# Thread: Applications of general arrow notation?

1. ## Applications of general arrow notation?

I don't know where to put this, so I put it here cause it is so advanced...

Anyway, for those who knows what arrow notation is, I have some questions, and for those who don't know what it is, here's a brief explanaition:

The arrow notation $\displaystyle a\uparrow b$ is used to apply an operation multiple times ($\displaystyle b-1$ times) at variable $\displaystyle a$ with variable $\displaystyle a$. For example, $\displaystyle a\uparrow^n b$ means that operation $\displaystyle \uparrow^{n-1}$ is applied $\displaystyle b-1$ times at $\displaystyle a$, with $\displaystyle a$ itself. So since $\displaystyle \uparrow^0$ is defined as multiplication, $\displaystyle \uparrow^1$ means power since $\displaystyle a$ is multiplicated $\displaystyle b-1$ times with itself.

$\displaystyle a\uparrow^n b\ =\ \underbrace{a\uparrow^{n-1} a\uparrow^{n-1} a\uparrow^{n-1} ... \uparrow^{n-1} a}_{\uparrow^{n-1} \text{ comes } b-1 \text{ times}}$

$\displaystyle a\uparrow^1 b\ =\ \underbrace{a\uparrow^0 a\uparrow^0 a\uparrow^0 ... \uparrow^0 a}_{a \text{ comes } b \text{ times}}\ =\ a\cdot a\cdot a\cdot ... \cdot a\ =\ a^b$

All this also means that $\displaystyle a\uparrow^n b\ =\ a\uparrow^{n-1}(a\uparrow^n(b-1))$. For example, $\displaystyle a^b\ =\ a\uparrow^1b\ =\ a\uparrow^0(a\uparrow^1(b-1))\ =\ a\cdot a^{b-1}$.

This can go on forever, meaning that $\displaystyle n$ can grov from 1 to 2, from 2 to 3 and so on, creating new operators $\displaystyle \uparrow^n$ all the time. For example

$\displaystyle \begin{array}{ccccl}a\uparrow^0b&=&&=&a\cdot b\\ a\uparrow^1b&=&a\uparrow b&=&a^b\\ a\uparrow^2b&=&a\uparrow\uparrow b&=&\overbrace{a^{a^{a^{a^{a...}}}}} ^{\begin{array}{c}_{b\ \ a\text{'s}}\\^{b\!-\!1 \text{ exponents}}\end{array}}\\ a\uparrow^3b&=&a\uparrow\uparrow\uparrow b\\ \vdots\end{array}$

This can create very big numbers if we continue developing the operators. This is an very interesting invention made by Donald Knuth, but what is it good for? I recently saw an application of $\displaystyle \uparrow\uparrow$ when reading about power towers.

Cheers!

2. Originally Posted by TriKri
This is an very interesting invention made by Donald Knuth, but what is it good for? I recently saw an application of $\displaystyle \uparrow\uparrow$ when reading about power towers.
I think it is called Akerman function. But I do not see any purpose of it, perhaps people try to create a function that produces large numbers

3. Originally Posted by ThePerfectHacker
Perhaps people try to create a function that produces large numbers
Yes, but you can still use the old traditional way of creating a large number, like $\displaystyle n\ \epsilon\text{ the set of VERY LARGE NUMBERS}$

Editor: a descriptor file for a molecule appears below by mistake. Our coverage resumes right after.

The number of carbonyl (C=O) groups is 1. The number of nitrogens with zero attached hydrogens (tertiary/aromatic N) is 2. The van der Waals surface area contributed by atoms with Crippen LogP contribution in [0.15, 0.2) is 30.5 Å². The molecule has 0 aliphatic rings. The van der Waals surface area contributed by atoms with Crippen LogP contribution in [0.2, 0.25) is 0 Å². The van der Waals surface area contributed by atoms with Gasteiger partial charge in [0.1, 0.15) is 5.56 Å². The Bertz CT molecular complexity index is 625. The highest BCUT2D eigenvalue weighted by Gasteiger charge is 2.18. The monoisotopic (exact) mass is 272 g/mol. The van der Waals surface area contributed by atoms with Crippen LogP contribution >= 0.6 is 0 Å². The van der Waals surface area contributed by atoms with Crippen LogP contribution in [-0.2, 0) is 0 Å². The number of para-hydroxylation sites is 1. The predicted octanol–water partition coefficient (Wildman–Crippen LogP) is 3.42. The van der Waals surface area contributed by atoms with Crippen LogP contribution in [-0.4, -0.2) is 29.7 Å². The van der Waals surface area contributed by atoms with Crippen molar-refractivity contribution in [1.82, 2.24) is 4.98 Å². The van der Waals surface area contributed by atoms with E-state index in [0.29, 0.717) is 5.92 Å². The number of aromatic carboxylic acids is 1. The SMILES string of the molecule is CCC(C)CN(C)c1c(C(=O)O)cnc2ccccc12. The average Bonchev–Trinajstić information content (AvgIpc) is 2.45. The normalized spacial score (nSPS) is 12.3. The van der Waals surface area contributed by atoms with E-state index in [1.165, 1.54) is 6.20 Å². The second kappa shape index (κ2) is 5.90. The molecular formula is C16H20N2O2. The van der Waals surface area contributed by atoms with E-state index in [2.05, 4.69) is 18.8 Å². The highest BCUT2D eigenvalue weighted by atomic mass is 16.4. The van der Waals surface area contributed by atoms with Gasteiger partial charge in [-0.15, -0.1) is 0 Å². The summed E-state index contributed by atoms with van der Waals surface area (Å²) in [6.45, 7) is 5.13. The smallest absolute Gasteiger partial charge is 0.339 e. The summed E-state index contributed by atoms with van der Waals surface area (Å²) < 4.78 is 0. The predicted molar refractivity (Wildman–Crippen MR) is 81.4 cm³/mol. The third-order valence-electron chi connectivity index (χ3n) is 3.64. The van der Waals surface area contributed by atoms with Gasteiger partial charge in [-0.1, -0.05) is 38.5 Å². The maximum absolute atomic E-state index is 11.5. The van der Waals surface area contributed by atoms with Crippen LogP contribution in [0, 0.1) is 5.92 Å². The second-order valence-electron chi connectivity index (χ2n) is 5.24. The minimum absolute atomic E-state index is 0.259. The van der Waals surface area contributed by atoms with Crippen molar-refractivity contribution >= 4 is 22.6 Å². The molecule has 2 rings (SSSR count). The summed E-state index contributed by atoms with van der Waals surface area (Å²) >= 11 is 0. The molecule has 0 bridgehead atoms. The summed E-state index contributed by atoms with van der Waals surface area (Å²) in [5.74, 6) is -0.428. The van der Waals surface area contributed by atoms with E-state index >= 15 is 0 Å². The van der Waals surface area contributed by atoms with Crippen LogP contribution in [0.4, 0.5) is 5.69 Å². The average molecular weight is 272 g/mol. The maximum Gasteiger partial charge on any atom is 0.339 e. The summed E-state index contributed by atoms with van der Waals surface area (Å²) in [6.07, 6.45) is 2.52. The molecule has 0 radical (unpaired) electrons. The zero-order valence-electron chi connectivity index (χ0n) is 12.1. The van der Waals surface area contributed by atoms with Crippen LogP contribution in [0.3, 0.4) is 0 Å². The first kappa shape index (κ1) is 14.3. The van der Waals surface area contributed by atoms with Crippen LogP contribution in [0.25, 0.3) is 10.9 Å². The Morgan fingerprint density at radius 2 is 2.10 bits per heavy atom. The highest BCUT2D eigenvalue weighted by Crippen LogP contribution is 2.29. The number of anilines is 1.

Another thing you can conclude from this is this, $\displaystyle a\uparrow^nb\ =\ a\uparrow^{n-1}(a\uparrow^n(b-1))$ can also be written as:

$\displaystyle a\uparrow^{n-1}(a\uparrow^n(b-1))\ =\ a\uparrow^nb$

For example we have $\displaystyle \uparrow^0\ =\ \cdot$

$\displaystyle a\uparrow^{-1}(a\cdot(b-1)) = a\cdot b$

Set temporarily the variable $\displaystyle x\ =\ a\cdot(b-1)$

$\displaystyle a\uparrow^{-1}x = a\cdot b\ =\ x+a$

Now we have no reason to conclude from this that $\displaystyle a\uparrow^{-1}x\ =\ x+a$ for all values of $\displaystyle x$, we only know it is true for $\displaystyle a|x$, but we can generalize so that it becomes true for all values of $\displaystyle x$.

So now when we know have $\displaystyle a\uparrow^{-1}x\ =\ a+x$, we can set up the equation

$\displaystyle a\uparrow^{-2}(a\uparrow^{-1}(b-1))\ =\ a\uparrow^{-1}b$
$\displaystyle a\uparrow^{-2}(a+(b-1))\ =\ a+b$

Set temporarily the variable $\displaystyle x\ =\ a+(b-1)$

$\displaystyle a\uparrow^{-2}x\ =\ x + 1$

Generalize this to make it true for all values of $\displaystyle x$.

$\displaystyle a\uparrow^{-3}(a\uparrow^{-2}(b-1))\ =\ a\uparrow^{-2}b$
$\displaystyle a\uparrow^{-3}((b-1)+1)\ =\ b+1$
$\displaystyle a\uparrow^{-3}b\ =\ b+1$

That is already true for all values of $\displaystyle b$ and doesn't have to be generalized.

But now $\displaystyle a\uparrow^{-3}b\ \equiv\ a\uparrow^{-2}b$. That means every operator $\displaystyle \uparrow^{n\leq-2}$ will do the same, namely return $\displaystyle b+1$.

Yet another thing is that the definitions of $\displaystyle a\uparrow^0b$ and $\displaystyle a\uparrow^1b$ doesn't directly lead to the conclusion that $\displaystyle a\uparrow^nb\ =\ a\uparrow^{n-1}(a\uparrow^n(b-1))$. It could as likely has been $\displaystyle a\uparrow^nb\ =\ (a\uparrow^n(b-1))\uparrow^{n-1}a$, that doesn't matter since $\displaystyle a\cdot b\ \equiv\ b\cdot a$, and $\displaystyle a+b\ \equiv\ b+a$. But $\displaystyle a^b \not \equiv\ b^a$, therefore it matters when $\displaystyle n \geq 2$, cause $\displaystyle a\uparrow^2b\ =\ a\uparrow\uparrow b$ would have looked like $\displaystyle (((...(a^a)^a)^a)...)^a$ and not like $\displaystyle a^{a^{a^{a...}}}$. And $\displaystyle b+1\ \not \equiv\ a+1$, thus it matters when n $\displaystyle n \leq -1$ as well.